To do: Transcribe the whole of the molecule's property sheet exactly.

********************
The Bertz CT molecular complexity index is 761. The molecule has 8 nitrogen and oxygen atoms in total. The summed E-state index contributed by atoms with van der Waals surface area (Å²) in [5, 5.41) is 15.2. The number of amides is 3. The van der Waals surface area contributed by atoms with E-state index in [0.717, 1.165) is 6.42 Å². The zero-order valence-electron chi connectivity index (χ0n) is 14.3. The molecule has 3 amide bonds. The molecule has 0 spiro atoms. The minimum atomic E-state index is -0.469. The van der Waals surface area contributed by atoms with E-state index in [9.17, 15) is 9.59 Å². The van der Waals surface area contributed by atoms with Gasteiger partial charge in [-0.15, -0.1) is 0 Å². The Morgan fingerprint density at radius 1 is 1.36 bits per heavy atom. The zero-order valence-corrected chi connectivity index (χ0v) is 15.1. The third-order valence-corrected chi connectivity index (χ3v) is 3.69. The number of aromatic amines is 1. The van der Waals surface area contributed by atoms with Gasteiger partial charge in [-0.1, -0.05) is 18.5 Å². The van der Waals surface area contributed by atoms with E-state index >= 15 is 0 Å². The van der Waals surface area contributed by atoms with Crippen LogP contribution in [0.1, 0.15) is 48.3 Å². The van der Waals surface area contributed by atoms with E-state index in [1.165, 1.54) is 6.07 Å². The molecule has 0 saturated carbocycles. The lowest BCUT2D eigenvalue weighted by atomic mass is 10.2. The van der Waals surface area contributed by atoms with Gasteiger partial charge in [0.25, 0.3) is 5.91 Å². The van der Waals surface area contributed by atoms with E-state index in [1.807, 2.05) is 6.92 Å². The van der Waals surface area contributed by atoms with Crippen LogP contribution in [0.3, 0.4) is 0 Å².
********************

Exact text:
The Bertz CT molecular complexity index is 761. The molecule has 8 nitrogen and oxygen atoms in total. The summed E-state index contributed by atoms with van der Waals surface area (Å²) in [5, 5.41) is 15.2. The number of amides is 3. The van der Waals surface area contributed by atoms with E-state index in [0.717, 1.165) is 6.42 Å². The zero-order valence-electron chi connectivity index (χ0n) is 14.3. The molecule has 3 amide bonds. The molecule has 0 spiro atoms. The minimum atomic E-state index is -0.469. The van der Waals surface area contributed by atoms with E-state index in [9.17, 15) is 9.59 Å². The van der Waals surface area contributed by atoms with Gasteiger partial charge in [-0.15, -0.1) is 0 Å². The Morgan fingerprint density at radius 1 is 1.36 bits per heavy atom. The zero-order valence-corrected chi connectivity index (χ0v) is 15.1. The third-order valence-corrected chi connectivity index (χ3v) is 3.69. The number of aromatic amines is 1. The van der Waals surface area contributed by atoms with Gasteiger partial charge in [-0.1, -0.05) is 18.5 Å². The van der Waals surface area contributed by atoms with E-state index >= 15 is 0 Å². The van der Waals surface area contributed by atoms with Crippen LogP contribution in [0.1, 0.15) is 48.3 Å². The van der Waals surface area contributed by atoms with E-state index in [1.165, 1.54) is 6.07 Å². The molecule has 0 saturated carbocycles. The lowest BCUT2D eigenvalue weighted by atomic mass is 10.2. The van der Waals surface area contributed by atoms with Gasteiger partial charge in [0.25, 0.3) is 5.91 Å². The van der Waals surface area contributed by atoms with E-state index in [1.807, 2.05) is 6.92 Å². The van der Waals surface area contributed by atoms with Crippen LogP contribution in [0.3, 0.4) is 0 Å².